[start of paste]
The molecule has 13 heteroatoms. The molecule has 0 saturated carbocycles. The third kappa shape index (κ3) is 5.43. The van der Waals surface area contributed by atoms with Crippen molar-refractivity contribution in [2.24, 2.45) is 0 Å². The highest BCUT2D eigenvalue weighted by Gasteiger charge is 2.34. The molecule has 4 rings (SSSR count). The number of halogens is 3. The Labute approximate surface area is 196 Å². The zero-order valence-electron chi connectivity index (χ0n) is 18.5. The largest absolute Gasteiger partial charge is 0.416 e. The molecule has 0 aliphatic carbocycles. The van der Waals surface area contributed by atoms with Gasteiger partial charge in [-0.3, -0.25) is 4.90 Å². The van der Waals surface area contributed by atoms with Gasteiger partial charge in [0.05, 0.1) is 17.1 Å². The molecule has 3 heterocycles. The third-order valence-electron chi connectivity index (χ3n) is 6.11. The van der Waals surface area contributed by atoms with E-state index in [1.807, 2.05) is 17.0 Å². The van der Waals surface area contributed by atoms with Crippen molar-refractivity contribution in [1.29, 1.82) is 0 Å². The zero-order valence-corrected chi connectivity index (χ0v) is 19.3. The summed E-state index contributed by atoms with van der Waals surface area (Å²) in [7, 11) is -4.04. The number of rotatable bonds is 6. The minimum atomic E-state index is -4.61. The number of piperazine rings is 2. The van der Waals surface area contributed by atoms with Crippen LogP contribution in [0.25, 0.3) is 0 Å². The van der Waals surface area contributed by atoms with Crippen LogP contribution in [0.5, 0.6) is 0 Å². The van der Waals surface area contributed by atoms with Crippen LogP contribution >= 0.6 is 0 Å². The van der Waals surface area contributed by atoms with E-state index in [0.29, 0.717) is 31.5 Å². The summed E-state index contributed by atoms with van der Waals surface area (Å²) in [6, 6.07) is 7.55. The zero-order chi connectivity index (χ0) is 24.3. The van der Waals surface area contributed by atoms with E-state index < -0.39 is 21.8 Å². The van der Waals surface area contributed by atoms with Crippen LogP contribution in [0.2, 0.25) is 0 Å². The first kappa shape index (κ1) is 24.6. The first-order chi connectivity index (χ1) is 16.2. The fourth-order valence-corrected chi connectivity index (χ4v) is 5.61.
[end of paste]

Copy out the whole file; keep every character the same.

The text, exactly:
The molecule has 13 heteroatoms. The molecule has 0 saturated carbocycles. The third kappa shape index (κ3) is 5.43. The van der Waals surface area contributed by atoms with Crippen molar-refractivity contribution in [2.24, 2.45) is 0 Å². The highest BCUT2D eigenvalue weighted by Gasteiger charge is 2.34. The molecule has 4 rings (SSSR count). The number of halogens is 3. The Labute approximate surface area is 196 Å². The zero-order valence-electron chi connectivity index (χ0n) is 18.5. The largest absolute Gasteiger partial charge is 0.416 e. The molecule has 0 aliphatic carbocycles. The van der Waals surface area contributed by atoms with Gasteiger partial charge in [-0.3, -0.25) is 4.90 Å². The van der Waals surface area contributed by atoms with Gasteiger partial charge in [0.05, 0.1) is 17.1 Å². The molecule has 3 heterocycles. The third-order valence-electron chi connectivity index (χ3n) is 6.11. The van der Waals surface area contributed by atoms with E-state index in [1.807, 2.05) is 17.0 Å². The van der Waals surface area contributed by atoms with Crippen molar-refractivity contribution in [1.29, 1.82) is 0 Å². The zero-order valence-corrected chi connectivity index (χ0v) is 19.3. The summed E-state index contributed by atoms with van der Waals surface area (Å²) in [7, 11) is -4.04. The number of rotatable bonds is 6. The minimum atomic E-state index is -4.61. The number of piperazine rings is 2. The van der Waals surface area contributed by atoms with Crippen LogP contribution in [0.25, 0.3) is 0 Å². The van der Waals surface area contributed by atoms with Crippen LogP contribution in [0.5, 0.6) is 0 Å². The van der Waals surface area contributed by atoms with Crippen LogP contribution >= 0.6 is 0 Å². The van der Waals surface area contributed by atoms with E-state index in [0.29, 0.717) is 31.5 Å². The summed E-state index contributed by atoms with van der Waals surface area (Å²) in [6, 6.07) is 7.55. The zero-order chi connectivity index (χ0) is 24.3. The van der Waals surface area contributed by atoms with E-state index < -0.39 is 21.8 Å². The van der Waals surface area contributed by atoms with Crippen LogP contribution in [0.2, 0.25) is 0 Å². The first kappa shape index (κ1) is 24.6. The first-order chi connectivity index (χ1) is 16.2. The fourth-order valence-corrected chi connectivity index (χ4v) is 5.61.